WTMD Creates Community Clubhouse for Music and Arts in New Broadcast Center
Move to Towson City Center will bring music, movies and events to the public
TOWSON–Towson University’s WTMD 89.7 FM will move to an 8,000 square foot state of the art broadcast and community center in early fall. To be located in the new Towson City Center, WTMD’s facility will boast a live-music performance space, a community meeting room and classroom, as well as studios and offices for the station’s employees.
WTMD’s General Manager Stephen Yasko said the new facility will be more than just a radio station. “We’ve designed this space to be a combination: a music lovers’ clubhouse, community meeting space and education center. Our listeners and the public will be invited into WTMD every day to experience the best in national and Baltimore bands.”
In addition to station events, WTMD’s facility will also host movie screenings from Baltimore filmmakers and students enrolled in Towson’s Electronic Media and Film department. Private social and corporate events may also be scheduled.
“The place will be lit up everyday! We’ll produce concerts, host community-based nonprofits’ meetings, and even rent the place out for private social events,” Yasko added. “Students from Towson University and other educational institutions will learn here and we even hope to provide music education opportunities for preschoolers.”
“Over the last nine years, WTMD radio has become a mainstay to thousands in the Baltimore region and an integral part of Towson University’s outreach into the community,” said Towson University President Dr. Maravene Loeschke. “This new facility will not only enable Towson University and WTMD to enhance its programming, but will also create deeper relationships with the greater community.”
Constrictions in the station’s current 1800 square foot facility in the center of the Towson University campus have inhibited the station’s ability to produce the amount and kinds of programming needed in the Baltimore region. “We’re really excited about the new programming opportunities the additional space will create,” said Scott Mullins, WTMD’s program director. “We’ll be able to broadcast live concerts and to create music documentaries and other specials; but the biggest boon will be the four studios we’re building.”
The setting will include an on-air studio overlooking the roundabout and downtown Towson, two production studios and a performance studio. “Each studio will be capable of recording five- or even eight-piece bands simultaneously,” said Yasko.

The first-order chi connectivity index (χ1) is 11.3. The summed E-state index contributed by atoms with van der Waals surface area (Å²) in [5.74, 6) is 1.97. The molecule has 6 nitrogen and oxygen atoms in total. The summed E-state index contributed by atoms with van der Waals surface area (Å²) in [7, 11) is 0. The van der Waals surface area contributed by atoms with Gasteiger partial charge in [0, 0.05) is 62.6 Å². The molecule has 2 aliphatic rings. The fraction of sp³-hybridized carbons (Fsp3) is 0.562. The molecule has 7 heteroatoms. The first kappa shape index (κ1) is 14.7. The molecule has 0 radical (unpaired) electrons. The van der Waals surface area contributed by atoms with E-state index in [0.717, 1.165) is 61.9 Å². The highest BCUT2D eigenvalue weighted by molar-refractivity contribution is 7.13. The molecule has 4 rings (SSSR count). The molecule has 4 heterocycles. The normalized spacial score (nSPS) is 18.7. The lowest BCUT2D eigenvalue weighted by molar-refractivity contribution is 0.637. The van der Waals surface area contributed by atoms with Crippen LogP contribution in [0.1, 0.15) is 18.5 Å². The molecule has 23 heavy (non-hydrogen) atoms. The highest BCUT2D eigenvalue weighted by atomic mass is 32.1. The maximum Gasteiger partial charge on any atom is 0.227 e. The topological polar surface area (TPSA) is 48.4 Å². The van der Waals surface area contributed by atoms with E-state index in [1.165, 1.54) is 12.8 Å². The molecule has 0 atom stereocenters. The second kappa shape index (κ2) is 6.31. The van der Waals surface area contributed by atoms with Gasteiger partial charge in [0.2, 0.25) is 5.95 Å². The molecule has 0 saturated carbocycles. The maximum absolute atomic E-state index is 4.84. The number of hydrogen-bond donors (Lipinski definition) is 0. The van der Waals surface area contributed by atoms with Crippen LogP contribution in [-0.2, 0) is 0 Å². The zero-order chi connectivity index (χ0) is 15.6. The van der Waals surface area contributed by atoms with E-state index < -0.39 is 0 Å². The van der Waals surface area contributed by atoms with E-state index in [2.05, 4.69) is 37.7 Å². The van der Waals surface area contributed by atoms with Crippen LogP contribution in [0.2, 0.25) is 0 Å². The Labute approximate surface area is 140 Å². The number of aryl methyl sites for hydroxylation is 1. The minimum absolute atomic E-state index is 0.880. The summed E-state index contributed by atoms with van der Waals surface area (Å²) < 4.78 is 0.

WTMD plans to make its studios available to local musicians. “That’s going to help us deepen our commitment to Baltimore bands by allowing them to come into the station to rehearse and record their music,” said Mullins.
WTMD members will be able to use the facility for weddings, birthday parties, bar mitzvahs and other social and corporate events. “We designed the space with maximum flexibility and we’re loading it up with a significant amount of technology so it can be used for everything from a family movie night to an all day corporate training seminar to a seated dinner for 60,” said David Mayhew,Towson University’s director of architecture.
“Music is such an important part our cultural rituals that it makes terrific sense that we build in the ability to get married, or have your ‘Sweet Sixteen’ or even your bar mitzvah at WTMD,” said Yasko.
The station also plans to move its transmitter and antenna, pending FCC approval, to the top of Towson City Center which will provide a better quality signal to the station’s current coverage area and could extend the station’s reach slightly farther to west. “The additional height that Towson City Center provides will allow us to reach more people and have less static and signal drop outs. It’s really going to make listening to WTMD an even better experience.” Said Yasko.
WTMD, a 10,000 watt non-commercial radio station licensed to Towson University, serves the Baltimore metropolitan area and all of central Maryland with compelling contemporary music created by artists who are committed to the craft of songwriting. An NPR member, the station produces “Baltimore Unsigned,” an hour-long music and interview program focusing on the developments in the Baltimore music scene. WTMD-HD2, “The Baltimore Channel,” airs music created by Baltimore musicians and is one of the few local-music channels in the country. WTMD is listened to by 115,000 people each week and can be heard on-line at wtmd.org and on apps for the iPhone, Droids and Blackberry.